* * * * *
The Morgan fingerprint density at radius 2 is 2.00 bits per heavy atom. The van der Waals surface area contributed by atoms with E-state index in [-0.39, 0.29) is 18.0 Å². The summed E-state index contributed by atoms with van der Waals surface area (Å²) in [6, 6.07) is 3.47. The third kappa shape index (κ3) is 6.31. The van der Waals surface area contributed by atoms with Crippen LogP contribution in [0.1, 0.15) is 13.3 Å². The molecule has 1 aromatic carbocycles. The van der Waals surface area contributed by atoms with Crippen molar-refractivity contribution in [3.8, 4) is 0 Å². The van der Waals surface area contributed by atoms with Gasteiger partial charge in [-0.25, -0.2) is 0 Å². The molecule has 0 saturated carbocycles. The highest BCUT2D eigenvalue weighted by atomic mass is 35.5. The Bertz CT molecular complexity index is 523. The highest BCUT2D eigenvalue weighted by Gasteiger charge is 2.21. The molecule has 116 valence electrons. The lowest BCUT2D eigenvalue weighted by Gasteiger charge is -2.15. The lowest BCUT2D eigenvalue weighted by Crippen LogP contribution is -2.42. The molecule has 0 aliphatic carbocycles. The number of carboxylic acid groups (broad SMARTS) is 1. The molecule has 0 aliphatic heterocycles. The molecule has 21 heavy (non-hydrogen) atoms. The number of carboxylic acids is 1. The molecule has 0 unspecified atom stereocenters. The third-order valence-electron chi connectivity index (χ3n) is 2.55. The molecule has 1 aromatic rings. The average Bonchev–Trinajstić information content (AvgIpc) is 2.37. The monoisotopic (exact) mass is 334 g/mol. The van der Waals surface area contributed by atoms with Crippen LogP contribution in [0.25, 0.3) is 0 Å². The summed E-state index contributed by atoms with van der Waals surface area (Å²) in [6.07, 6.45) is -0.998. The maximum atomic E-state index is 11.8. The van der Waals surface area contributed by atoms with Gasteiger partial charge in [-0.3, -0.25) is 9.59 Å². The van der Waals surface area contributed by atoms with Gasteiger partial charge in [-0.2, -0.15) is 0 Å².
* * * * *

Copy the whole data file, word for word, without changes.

The Morgan fingerprint density at radius 2 is 2.00 bits per heavy atom. The van der Waals surface area contributed by atoms with E-state index in [-0.39, 0.29) is 18.0 Å². The summed E-state index contributed by atoms with van der Waals surface area (Å²) in [6, 6.07) is 3.47. The third kappa shape index (κ3) is 6.31. The van der Waals surface area contributed by atoms with Crippen LogP contribution in [0.1, 0.15) is 13.3 Å². The molecule has 1 aromatic carbocycles. The van der Waals surface area contributed by atoms with Crippen molar-refractivity contribution in [3.8, 4) is 0 Å². The van der Waals surface area contributed by atoms with Gasteiger partial charge in [-0.25, -0.2) is 0 Å². The molecule has 0 saturated carbocycles. The highest BCUT2D eigenvalue weighted by atomic mass is 35.5. The Bertz CT molecular complexity index is 523. The highest BCUT2D eigenvalue weighted by Gasteiger charge is 2.21. The molecule has 116 valence electrons. The lowest BCUT2D eigenvalue weighted by Gasteiger charge is -2.15. The lowest BCUT2D eigenvalue weighted by Crippen LogP contribution is -2.42. The molecule has 0 aliphatic carbocycles. The number of carboxylic acid groups (broad SMARTS) is 1. The molecule has 0 aliphatic heterocycles. The molecule has 21 heavy (non-hydrogen) atoms. The number of carboxylic acids is 1. The molecule has 0 unspecified atom stereocenters. The third-order valence-electron chi connectivity index (χ3n) is 2.55. The molecule has 1 aromatic rings. The average Bonchev–Trinajstić information content (AvgIpc) is 2.37. The monoisotopic (exact) mass is 334 g/mol. The van der Waals surface area contributed by atoms with Crippen LogP contribution in [0.25, 0.3) is 0 Å². The summed E-state index contributed by atoms with van der Waals surface area (Å²) in [6.07, 6.45) is -0.998. The maximum atomic E-state index is 11.8. The van der Waals surface area contributed by atoms with Gasteiger partial charge in [-0.3, -0.25) is 9.59 Å². The van der Waals surface area contributed by atoms with Gasteiger partial charge in [-0.2, -0.15) is 0 Å².